Thursday, April 30, 2009

How soon we forget.

Our nation has engaged, over time, so many nations in the pursuit of intangibles, protesting the powers of ignorance, torture, greed, and infamy. But like Neitzche said of old, when you stare into an abyss, the abyss also looks back into you. Too often when we go out searching for monsters to slay within the outside world, our nation finds itself making monsters, in order that it be capable of fighting them.

But where are the real monsters? Are we focused, perhaps, outward because we dare not look at what lies in our own hearts, our own minds, our own souls? There are monsters in the world, aye, but we cannot fight that which we are becoming. We look outward to control others because we have so little self-control. We burden ourselves with laws and practices, bemoaning crime and establishing punishment even as we deny ourselves the opportunities to change those crimes and conditions. We talk of social forces, of the 'greater good', and listen to the sibilant whispers in the night, cryptically promising us 'better lives' and 'hope.

I don't have time today to recount what John Quincy Adams said in the beginning.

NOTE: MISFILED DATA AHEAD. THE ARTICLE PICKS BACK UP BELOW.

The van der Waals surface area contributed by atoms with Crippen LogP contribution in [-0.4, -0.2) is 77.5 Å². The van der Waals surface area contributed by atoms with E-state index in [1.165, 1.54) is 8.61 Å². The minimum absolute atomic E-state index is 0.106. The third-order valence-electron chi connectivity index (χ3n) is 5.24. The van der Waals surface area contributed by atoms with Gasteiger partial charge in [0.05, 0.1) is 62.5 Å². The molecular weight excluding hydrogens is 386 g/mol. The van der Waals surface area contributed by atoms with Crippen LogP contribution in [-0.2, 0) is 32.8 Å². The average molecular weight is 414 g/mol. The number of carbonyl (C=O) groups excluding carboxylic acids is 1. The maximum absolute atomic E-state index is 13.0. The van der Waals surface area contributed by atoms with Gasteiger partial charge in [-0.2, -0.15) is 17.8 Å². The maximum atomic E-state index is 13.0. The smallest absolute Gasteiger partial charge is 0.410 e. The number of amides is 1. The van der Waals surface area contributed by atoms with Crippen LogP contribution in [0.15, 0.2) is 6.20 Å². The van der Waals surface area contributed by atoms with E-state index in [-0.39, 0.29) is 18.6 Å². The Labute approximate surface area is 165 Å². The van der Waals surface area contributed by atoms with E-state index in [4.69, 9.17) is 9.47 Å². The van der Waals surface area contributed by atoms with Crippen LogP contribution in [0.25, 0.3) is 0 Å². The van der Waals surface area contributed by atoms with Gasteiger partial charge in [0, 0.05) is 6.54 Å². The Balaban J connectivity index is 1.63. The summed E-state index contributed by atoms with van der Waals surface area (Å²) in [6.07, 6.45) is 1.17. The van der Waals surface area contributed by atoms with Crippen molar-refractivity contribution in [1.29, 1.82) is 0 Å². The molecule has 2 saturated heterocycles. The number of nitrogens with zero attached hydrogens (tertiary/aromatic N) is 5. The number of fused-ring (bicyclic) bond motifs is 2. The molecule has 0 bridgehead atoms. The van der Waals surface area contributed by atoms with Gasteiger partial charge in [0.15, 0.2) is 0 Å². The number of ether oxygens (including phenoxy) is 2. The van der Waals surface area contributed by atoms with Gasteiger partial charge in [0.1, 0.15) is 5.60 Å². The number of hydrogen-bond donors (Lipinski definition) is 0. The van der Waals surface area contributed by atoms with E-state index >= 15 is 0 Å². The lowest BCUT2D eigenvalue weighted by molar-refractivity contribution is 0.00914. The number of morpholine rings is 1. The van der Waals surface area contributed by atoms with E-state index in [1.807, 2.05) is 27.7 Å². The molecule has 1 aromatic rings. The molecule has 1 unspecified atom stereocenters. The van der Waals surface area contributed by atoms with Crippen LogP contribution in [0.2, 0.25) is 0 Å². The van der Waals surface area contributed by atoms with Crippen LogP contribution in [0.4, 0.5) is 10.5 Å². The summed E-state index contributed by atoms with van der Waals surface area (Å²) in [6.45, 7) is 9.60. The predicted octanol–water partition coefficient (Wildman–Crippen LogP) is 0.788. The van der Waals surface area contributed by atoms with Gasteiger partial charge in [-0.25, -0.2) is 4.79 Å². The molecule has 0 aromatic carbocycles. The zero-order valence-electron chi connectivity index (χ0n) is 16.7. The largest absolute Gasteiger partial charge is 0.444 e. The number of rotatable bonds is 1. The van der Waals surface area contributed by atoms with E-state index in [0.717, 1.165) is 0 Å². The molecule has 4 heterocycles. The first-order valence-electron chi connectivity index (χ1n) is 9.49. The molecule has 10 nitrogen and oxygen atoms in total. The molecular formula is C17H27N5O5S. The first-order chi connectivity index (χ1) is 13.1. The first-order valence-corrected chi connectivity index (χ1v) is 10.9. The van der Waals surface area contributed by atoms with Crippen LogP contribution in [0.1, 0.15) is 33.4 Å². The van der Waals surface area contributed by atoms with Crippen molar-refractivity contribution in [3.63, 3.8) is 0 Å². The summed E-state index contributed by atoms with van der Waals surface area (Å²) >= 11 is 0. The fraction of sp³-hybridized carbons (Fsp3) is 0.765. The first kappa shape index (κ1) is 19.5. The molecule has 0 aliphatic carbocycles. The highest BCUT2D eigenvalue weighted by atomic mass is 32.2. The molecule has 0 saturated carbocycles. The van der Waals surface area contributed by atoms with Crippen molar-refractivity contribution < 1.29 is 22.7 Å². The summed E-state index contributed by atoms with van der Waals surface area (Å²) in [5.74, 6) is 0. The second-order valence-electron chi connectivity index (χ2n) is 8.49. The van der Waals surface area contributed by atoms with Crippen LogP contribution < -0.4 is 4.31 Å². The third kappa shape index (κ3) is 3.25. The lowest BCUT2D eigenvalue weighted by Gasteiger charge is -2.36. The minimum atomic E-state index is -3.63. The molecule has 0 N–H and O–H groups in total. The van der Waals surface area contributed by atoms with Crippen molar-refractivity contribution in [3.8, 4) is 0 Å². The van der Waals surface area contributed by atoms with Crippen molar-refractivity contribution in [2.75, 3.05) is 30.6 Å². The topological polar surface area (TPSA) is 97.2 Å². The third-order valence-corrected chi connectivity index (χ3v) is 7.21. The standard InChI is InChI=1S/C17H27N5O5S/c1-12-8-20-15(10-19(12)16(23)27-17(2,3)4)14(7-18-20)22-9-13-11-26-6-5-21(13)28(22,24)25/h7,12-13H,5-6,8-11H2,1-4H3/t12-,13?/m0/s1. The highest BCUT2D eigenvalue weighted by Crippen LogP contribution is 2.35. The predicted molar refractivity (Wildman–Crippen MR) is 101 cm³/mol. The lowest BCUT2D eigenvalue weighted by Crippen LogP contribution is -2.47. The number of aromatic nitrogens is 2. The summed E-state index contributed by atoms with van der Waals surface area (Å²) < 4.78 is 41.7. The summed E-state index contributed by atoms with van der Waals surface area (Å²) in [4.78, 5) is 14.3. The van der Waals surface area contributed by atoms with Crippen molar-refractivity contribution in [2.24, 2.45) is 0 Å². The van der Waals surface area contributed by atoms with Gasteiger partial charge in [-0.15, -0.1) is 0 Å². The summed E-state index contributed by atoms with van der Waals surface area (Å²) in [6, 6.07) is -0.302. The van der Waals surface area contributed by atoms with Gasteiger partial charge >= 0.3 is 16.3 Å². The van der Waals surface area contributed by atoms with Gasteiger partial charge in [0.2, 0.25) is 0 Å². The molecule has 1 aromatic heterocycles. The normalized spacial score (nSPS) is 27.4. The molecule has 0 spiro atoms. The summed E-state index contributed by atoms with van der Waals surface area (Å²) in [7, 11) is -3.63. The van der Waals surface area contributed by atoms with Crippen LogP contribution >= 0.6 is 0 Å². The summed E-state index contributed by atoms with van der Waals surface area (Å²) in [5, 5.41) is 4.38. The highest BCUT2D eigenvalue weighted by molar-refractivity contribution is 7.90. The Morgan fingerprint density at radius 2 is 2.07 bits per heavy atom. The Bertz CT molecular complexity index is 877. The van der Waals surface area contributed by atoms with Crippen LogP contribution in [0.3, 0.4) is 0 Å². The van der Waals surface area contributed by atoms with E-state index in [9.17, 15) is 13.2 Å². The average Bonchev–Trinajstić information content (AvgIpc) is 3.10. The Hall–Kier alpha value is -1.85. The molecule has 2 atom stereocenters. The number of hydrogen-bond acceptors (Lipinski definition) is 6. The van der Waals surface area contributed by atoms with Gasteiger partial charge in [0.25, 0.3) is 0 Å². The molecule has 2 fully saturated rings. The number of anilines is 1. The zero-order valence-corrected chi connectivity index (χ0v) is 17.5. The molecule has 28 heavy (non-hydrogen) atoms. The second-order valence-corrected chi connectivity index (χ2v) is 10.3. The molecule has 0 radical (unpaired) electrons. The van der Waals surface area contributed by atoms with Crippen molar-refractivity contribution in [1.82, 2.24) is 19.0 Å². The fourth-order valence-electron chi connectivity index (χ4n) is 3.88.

John Quincy Adams on U.S. Policy. It suffices, however, to say that he was correct. One does not bring the world to your door out of love for becoming its police man, but for love for what the nation offers, represents, and the light and hope it radiates into the world.

We do not become safer via torture, nor do we become safer by seeking out monsters in the world and entangling ourselves in world affairs.

We become safer by making ourselves so. We become safer by exercising our guardianship of our own nation, and leaving others to their own devices so that grasping politicians cannot subvert the nation to the will of others outside our control.

We become safer by exercising self-control, and self-mastery, by offering redemption to the fallen, and tough but fair policies to those who have transgressed against us. If we mean to be respected, we cannot be respected through fear, only feared. We must be respected, not for the power we wield, but how we wield it.

It avails a man nothing if he has the power of a Titan, and uses it recklessly and foolishly, expending it for no cause. We must offer to the world that which we seek from it. We must allow other nations to make their mistakes, and protect our own. This is not to say we should be isolationist, but very careful and measured within our actions. If we must bring the full force of retribution to bear against a nation, we must also bring the full force of compassion. We must allow a process for redemption, not only for nations, but for peoples. If a nation, or a person transgresses again against us, then we have cause to separate ourselves more fully.

If, however, we leave no means for redemption, no means for reuniting our mutual interests, does it not become a cold and lonely world, as more and more are separated from society? Can society stand when it is divided against itself, and more of its citizens disenfranchised and pushed to its edges, and outside the rule of law?